The Throne of Wisdom – Part 2 (Dennis Aubrey)

As most of you know, PJ and I are enthralled with the Romanesque Vierges Romanes, the Throne of Wisdom madonnas. We have a previous post which discussed them and featured photos. This year we had the opportunity to several shoot more of them.

This photo is the famous Notre-Dame de Bon-Espoir in Dijon, one of the most famous of the Black Madonnas. She is in poor shape – the Christ figure is missing, for example – but is highly venerated in the region. On the day that we were there, a steady stream of visitors lit candles at her altar. The statue was carved in either the late 11th or early 12th century and was originally polychrome. In the 17th century she was painted black but a 1945 restoration brought her back to the original polychrome.

Notre-Dame de Bon-Espoir, Église Nortre-Dame, Dijon (Côte d'Or) Photo by Dennis Aubrey

The next shot is of Notre Dame de Châteauneuf in the village of Châteauneuf-les-Bains in the Auvergne. She is a typical Auvergnat madonna but the dove in the right hand is unique, as far as I know.

Notre Dame de Châteauneuf, Église de Lachaux, Châteauneuf-les-Bains (Puy-de-Dôme) Photo by Dennis Aubrey

One of the most famous, and perhaps most enigmatic, of these Vierges is Notre Dame de Vauclair. Created in the 12th Century, one legend tells that village women found their “Holy Virgin” in the woods. There is a second legend of the origin – the cabochon rock crystal pinned to her neck contains a piece of cloth on which is written the Greek “alpha”. There supposedly represents “Antioch” and that gives rise to the story that Notre Dame de Vauclair was brought to France from Turkey during the Crusades. Modern scholarship disputes this and has assigned the sculpture to an Auvergnat craftsman.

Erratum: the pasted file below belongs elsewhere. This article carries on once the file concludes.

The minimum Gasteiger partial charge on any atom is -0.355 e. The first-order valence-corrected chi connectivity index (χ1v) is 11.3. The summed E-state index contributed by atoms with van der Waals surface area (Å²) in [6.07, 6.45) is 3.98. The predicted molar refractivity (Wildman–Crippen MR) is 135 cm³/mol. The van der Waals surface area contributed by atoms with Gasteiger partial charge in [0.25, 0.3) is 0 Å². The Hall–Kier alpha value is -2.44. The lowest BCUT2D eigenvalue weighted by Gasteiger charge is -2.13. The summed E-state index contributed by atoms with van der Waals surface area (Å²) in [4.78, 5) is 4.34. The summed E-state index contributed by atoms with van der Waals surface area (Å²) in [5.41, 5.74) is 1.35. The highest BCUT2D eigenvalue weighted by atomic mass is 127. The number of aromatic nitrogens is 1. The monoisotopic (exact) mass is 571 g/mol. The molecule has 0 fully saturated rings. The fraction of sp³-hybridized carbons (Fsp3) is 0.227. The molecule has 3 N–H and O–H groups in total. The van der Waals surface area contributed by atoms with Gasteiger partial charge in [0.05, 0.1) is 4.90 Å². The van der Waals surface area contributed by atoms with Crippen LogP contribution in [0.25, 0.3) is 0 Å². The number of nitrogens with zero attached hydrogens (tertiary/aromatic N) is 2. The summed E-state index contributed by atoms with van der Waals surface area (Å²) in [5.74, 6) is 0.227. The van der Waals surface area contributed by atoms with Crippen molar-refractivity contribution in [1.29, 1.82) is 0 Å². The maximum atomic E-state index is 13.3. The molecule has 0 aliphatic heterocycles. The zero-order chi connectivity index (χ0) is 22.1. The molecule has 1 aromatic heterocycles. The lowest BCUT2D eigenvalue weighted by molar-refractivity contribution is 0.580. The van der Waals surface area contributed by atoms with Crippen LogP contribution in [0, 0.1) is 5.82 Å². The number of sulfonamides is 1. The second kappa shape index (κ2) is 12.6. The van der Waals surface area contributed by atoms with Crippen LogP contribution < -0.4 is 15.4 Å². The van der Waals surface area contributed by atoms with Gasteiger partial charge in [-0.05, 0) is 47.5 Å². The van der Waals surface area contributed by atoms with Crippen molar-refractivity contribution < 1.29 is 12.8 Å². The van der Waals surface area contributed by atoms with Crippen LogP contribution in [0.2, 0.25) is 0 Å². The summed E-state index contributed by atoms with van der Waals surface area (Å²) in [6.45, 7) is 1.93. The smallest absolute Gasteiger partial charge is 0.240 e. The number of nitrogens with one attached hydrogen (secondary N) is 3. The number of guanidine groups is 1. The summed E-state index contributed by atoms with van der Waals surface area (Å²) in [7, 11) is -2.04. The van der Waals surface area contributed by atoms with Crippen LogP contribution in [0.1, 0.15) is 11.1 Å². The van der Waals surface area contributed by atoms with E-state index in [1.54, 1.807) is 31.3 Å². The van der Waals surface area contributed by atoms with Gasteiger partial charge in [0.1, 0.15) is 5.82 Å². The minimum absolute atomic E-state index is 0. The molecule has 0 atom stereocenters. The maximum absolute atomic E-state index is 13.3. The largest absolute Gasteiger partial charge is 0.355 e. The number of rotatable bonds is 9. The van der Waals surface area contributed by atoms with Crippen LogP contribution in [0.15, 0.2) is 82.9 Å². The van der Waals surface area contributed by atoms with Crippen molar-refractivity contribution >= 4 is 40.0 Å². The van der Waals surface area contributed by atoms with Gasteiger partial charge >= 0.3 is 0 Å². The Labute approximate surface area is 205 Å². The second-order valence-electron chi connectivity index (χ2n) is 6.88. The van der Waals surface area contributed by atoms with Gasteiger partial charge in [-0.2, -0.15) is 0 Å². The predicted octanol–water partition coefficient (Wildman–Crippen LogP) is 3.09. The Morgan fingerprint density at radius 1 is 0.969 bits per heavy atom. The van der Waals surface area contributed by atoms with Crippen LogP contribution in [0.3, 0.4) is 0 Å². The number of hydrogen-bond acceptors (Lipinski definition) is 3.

Notre Dame de Vauclair, Église de Molompize, Molompize (Cantal) Photo by Dennis Aubrey

And finally, one of our favorite is Notre Dame des Croisades (Our Lady of the Crusades) in the town of Thuret. The statue dated from the middle of the 14th Century, but the current version was sculpted in the 17th Century from the deteriorating original. A true black madonna, she is highly venerated in the region.

Notre Dame des Croisades, Église Saint Liman, Thuret, (Puy-de-Dôme) Photo by Dennis Aubrey

We’ve shot about fifty of these works in the last five years and will continue to post more pictures and descriptions in the future.

8 responses to “The Throne of Wisdom – Part 2 (Dennis Aubrey)

  1. I have a small theory concerning the Notre Dame de Vauclair, Église de Molompize, Molompize (Cantal). The cabochon rock crystal pinned to the Blessed Mother was, possibly, put there to signify the moment of the Annunciation. First, the expression in her eyes is certainly one of momentary astonishment – the realization of what Gabriel was speaking about, and second, the “Alpha” written on the cloth might refer to the truth that Jesus had His human origins – the “beginning” of His humanity, through Mary’s “Yes” to Gabriel’s invitation to be the Theotokos – the Mother of God. 12th century craftsmen, and/or certainly the local priest or deacon who was also an artisan, would have known the basics of the iconographic lettering of Christ as “Alpha” and “Omega” – Jesus Christ – the beginning and the end. Possibly this was carved by a priest or deacon who wanted to have his sermon on the Annunciation permanently in residence as a reminder to the village people of the great love of God for His creation: that the Father would send His Son to the world to redeem – and provide the grace – to transform it.

    • Paul, I have never looked at these Vierges from the point of view of specific messaging as you suggest, so this is quite interesting. There is no real explanation for the proliferation of these statues during the 12th and 13th centuries – Ilene Forsyth refers to the “enigmatic rebirth” of sculpture in Europe. Certainly these statues were often used as reliquaries and votives, but why the iconography developed as it did, in regions so far afield, with such distinct styles poses many questions. Thanks for your suggestion. A the very minimum, it will make me go back to Forsyth’s “The Throne of Wisdom” again, a welcome and productive task.